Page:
Updates to Merrell Moab 2 Waterproof

  • From an Ortholite footbed, the Moab 2 Waterproof is now equipped with the M Select FIT.ECO+, a contoured EVA footbed which provides comfort. Reinforcements on the arches and heel area are present, adding support and protection.
  • The upper is upgraded from Dura leather and nylon mesh to premium performance suede and mesh upper. This improvement enhances waterproofing, durability, and comfort. The mesh panels also make the shoe breathable and reduce the break-in period.
  • The outsole of this revamped model is a Vibram TC5+ from a Vibram rubber. It has a lug depth of 5mm for traction.
  • Also new in the Moab 2 Waterproof are the silicone bands on the upper that run along the side of the shoe to give stability and reduce chances of having sprained ankles.

Size and fit

They generally run true to size. The Moab 2 Waterproof encompasses the Merrell Moab fit known for its snug heel fit which prevents slippage, generous toe box to freely move toes without pinching, and accurate instep for additional support. The traditional lace-up closure allows easy adjustment and better fit.

Outsole

Using a Vibram TC5+ outsole, the Moab 2 Waterproof provides traction on various terrains. The lug pattern on this sole has varying shapes to prevent water from trapping. It decreases the chances of slips and falls. It also has a 5mm lug depth which makes it slip-resistant. This shoe also has a substantial toe bumper that gives protection against inadvertent bumps.

Midsole

The midsole features the Merrell M Select FIT.ECO with a blended EVA contoured footbed. This proprietary footbed promotes optimal arch and heel support. The heel area is also reinforced with a durable resin material and an air cushion in the heel that absorbs impacts. The air cushion adds to the comfort of the EVA midsole.

The nylon arch shank is lightweight yet supportive. It helps ease stress from the arch and permits the foot to move naturally. It addresses stability and improves weight support.

Upper

Featured in the Merrell Moab 2 Waterproof is the M-Select Dry which serves as protection against wet conditions. This technology prevents water from seeping in. It’s also moisture-wicking, so it allows moisture inside to vent, keeping the foot dry even while being active.

The enhanced performance leather suede and a breathable mesh upper will deliver a more comfortable and consistent ride. This light combination reduces or even removes the break-in period.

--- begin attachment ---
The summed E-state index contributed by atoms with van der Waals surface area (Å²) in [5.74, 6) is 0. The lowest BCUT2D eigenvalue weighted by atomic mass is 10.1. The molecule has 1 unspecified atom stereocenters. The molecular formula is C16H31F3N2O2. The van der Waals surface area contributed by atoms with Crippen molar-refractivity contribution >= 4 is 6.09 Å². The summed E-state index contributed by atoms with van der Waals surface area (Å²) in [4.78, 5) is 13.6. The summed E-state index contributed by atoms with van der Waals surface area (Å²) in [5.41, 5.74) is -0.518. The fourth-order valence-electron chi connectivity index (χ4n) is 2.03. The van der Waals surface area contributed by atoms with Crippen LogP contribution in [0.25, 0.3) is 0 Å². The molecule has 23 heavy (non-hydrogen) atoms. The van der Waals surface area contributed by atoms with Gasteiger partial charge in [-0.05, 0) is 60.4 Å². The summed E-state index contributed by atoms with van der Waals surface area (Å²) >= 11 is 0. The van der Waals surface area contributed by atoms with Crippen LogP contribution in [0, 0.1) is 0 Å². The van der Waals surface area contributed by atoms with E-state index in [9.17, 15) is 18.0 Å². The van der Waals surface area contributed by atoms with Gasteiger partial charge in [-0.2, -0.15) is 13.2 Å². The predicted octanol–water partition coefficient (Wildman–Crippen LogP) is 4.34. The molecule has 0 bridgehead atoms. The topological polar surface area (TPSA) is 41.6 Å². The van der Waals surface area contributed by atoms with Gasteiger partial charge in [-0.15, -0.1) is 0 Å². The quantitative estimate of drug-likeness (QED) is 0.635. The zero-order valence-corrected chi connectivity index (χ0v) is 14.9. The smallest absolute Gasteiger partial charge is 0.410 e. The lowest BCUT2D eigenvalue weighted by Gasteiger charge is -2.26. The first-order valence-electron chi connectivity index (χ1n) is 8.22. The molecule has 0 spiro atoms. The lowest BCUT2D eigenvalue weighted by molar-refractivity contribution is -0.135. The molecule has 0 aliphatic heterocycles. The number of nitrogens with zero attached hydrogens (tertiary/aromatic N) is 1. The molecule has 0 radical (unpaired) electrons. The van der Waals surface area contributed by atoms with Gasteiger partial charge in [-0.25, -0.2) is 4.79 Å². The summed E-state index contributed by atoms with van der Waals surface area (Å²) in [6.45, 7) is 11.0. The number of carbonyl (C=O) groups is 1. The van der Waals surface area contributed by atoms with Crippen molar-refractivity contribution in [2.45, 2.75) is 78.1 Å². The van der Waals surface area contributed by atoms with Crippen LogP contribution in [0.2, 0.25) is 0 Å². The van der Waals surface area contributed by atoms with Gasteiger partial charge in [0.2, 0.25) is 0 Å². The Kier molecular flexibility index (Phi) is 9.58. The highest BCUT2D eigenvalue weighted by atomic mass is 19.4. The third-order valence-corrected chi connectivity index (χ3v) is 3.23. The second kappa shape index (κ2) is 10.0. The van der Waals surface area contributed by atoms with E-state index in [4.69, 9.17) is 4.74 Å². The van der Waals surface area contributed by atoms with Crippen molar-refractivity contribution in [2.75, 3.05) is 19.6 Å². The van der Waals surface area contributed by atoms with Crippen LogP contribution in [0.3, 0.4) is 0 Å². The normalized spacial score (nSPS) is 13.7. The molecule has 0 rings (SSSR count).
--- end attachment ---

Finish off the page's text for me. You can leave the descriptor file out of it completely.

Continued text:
The upper of the shoe also has a bellows, closed-cell foam arrangement. Bellows' tongue prevents sand, dirt, rocks, and the like from entering the boot. The closed-cell foam is resistant to water absorption and is firmer than Polyurethane (PU) foam. This foam also adds cushioning and comfort to the instep.

Introduced on the Moab 2 Waterproof is the speed band which is located on the sides of the shoe. It is a silicone-like rod that adds stability to the lateral and medial arches of the foot. These arches, in addition to the traverse arch, act like a spring, bear weight, and absorb shock during locomotion. It is accompanied by the four finger-like overlays on the sides that help secure the foot in place. The heel pull loop allows easy on and off.

Nice to know

  • Merrell Moab 2 Waterproof has a mid-rise version for both men and women. It also has a non-waterproof edition called Merrell Moab 2 Vent.
  • Moab, according to Merrell, is an acronym for mother of all boots.

Rankings

How Merrell Moab 2 Waterproof ranks compared to all other shoes
Top 5% hiking shoes
All hiking shoes
Top 9% Merrell hiking shoes
All Merrell hiking shoes
Top 4% day hiking hiking shoes
All day hiking hiking shoes

Popularity

The current trend of Merrell Moab 2 Waterproof.
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Author
Paul Ronto
Paul Ronto

Over the past 20 years, Paul has climbed, hiked, and ran all over the world. He has summited peaks throughout the Americas, trekked through Africa, and tested his endurance in 24-hour trail races as well as 6 marathons. On average, he runs 30-50 miles a week in the foothills of Northern Colorado. His research is regularly cited in The New York Times, Washington Post, National Geographic, etc. On top of this, Paul is leading the running shoe lab where he cuts shoes apart and analyses every detail of the shoes that you might buy.